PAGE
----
30 Iron-Rich Foods to Fight Fatigue and Headaches
When your heart doesn’t get enough oxygen, it is forced to work harder, making that fatigue even more pronounced. But if you remind yourself to ensure you’re getting enough iron-rich foods in your diet you can avoid that annoying anemia that’s all too typical for us women.
If you’ve ever been diagnosed with anemia, you know what the usual symptoms of iron deficiency are and how the lack of this mineral can affect your everyday life: fatigue, weakness, headaches, irritability, hair loss…
It’s easy to forget that iron is the mineral that allows your blood to carry oxygen to your organs so they can function properly, and when you don’t have enough of it, you experience that typical exhaustion that you might ignore at first, but little by little it leaves you feeling weak and tired.
We invite you to learn more in today’s article. It’s very beneficial for your health!
The importance of knowing how to combine iron-rich foods
According to the Spanish Nutrition Society, there are many foods that are rich in iron, but you have to know how to combine them in a balanced and diverse diet to maintain the levels that your body needs. In women, remember that iron is also lost during menstruation.
Interestingly, your body absorbs iron through your small intestine and the process is always quicker on an empty stomach. However, there are certain foods that can prevent iron from being properly absorbed, so you need to be careful how you combine them.
The following foods are best kept separate from your iron-rich food intake:
- Soy milk
- Cow’s milk
This doesn’t mean you have to cut these from your diet entirely – just give your body time to absorb iron from other foods. That means, for breakfast, you can enjoy your tea and a bowl of oatmeal, and for lunch, try making a delicious spinach salad with walnuts and asparagus.
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Watch out for calcium, polyphenols, and phytic acid
Foods that contain phytic acid prevent the absorption of iron. This includes, for example, wheat flour, which can keep you from absorbing up to 75% of this important mineral. And the polyphenols that are contained in tea are one of the worst inhibitors for iron absorption.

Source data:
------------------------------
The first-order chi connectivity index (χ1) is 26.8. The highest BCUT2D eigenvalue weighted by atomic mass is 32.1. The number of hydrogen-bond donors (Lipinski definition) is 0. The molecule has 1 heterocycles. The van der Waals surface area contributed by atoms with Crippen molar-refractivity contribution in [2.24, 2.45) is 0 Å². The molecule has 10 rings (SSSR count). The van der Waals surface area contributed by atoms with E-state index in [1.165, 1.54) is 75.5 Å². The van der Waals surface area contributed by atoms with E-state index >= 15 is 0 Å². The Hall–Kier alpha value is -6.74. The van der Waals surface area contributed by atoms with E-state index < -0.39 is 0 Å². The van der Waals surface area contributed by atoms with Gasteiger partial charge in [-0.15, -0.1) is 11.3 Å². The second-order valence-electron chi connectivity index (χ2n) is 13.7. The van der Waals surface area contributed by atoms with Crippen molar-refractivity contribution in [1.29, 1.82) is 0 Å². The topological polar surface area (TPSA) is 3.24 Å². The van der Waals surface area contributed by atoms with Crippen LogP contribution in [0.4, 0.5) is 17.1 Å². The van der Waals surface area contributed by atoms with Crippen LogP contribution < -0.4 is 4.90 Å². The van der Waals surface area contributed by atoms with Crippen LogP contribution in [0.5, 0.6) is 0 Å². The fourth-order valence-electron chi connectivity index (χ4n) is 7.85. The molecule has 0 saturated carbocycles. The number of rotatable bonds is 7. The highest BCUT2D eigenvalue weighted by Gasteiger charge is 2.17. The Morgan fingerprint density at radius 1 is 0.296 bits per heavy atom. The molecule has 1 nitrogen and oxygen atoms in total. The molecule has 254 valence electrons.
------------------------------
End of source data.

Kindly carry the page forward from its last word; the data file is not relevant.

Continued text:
The way calcium works in your body is also very complex. While women, above all, need this essential mineral for bone health, consumption of calcium blocks the uptake of iron by the cells that line your small intestine. So the real trick is learning how to combine your foods.
You could prepare a breakfast that’s rich in fiber and calcium, as we said above, and then for lunch or dinner up your intake of iron and vitamin C. As some of you already know, citrus fruits help your body absorb this mineral more readily.
Let’s see what the most iron-rich foods are that you should be including in your diet.
Foods that are rich in iron and fight anemia
Probably the first thing that comes to mind when we talk about iron-rich foods is lentils. While this little legume is certainly excellent as a supplement to help fight anemia, you can enhance its benefits even more by learning to prepare diverse recipes.
There are spices, vegetables, and fruits that will help you elevate your iron intake even more, and we’ll add in vitamin C to speed up the absorption of this mineral by your small intestine.
That way it will keep your meals from being “boring:” for example, try having broccoli or spinach with shrimp and raisins, pine nuts, and pineapple… or turkey breast with mustard on a sandwich… there are hundreds of great ways you can enjoy your food and take care of your health at the same time.
Pay attention to this long list of iron-rich foods:
- Bay leaf
- Dried oregano
- Red meat
- Chili powder
- Black pepper
- Canned sardines
- Roasted turkey
- White pepper
- Egg whites
- Dark chocolate
We recommend that after each meal you enjoy a rich fruit salad for dessert, which will give you the vitamin C you need through oranges, kiwis, papaya, or mango. You can also combine these with your meals or make them into smoothies.
All cited sources were thoroughly reviewed by our team to ensure their quality, reliability, currency, and validity. The bibliography of this article was considered reliable and of academic or scientific accuracy.
- Higgins, P. D. R., & Rockey, D. C. (2003). Iron-deficiency anemia. Techniques in Gastrointestinal Endoscopy. https://doi.org/10.1053/j.tgie.2003.08.002
- Medicina 21 – Enfermedades: Anemia – Qué es y cómo se previene la anemia ferropénica [Internet]. Medicina21.com. 2018. https://www.medicina21.com/Enfermedades/Anemia/V792/Que-es-y-como-se-previene-la-anemia-ferropenica.html
- Iron deficiency and anemia. (1962). Nutrition Reviews. https://doi.org/10.1111/j.1753-4887.1962.tb04605.x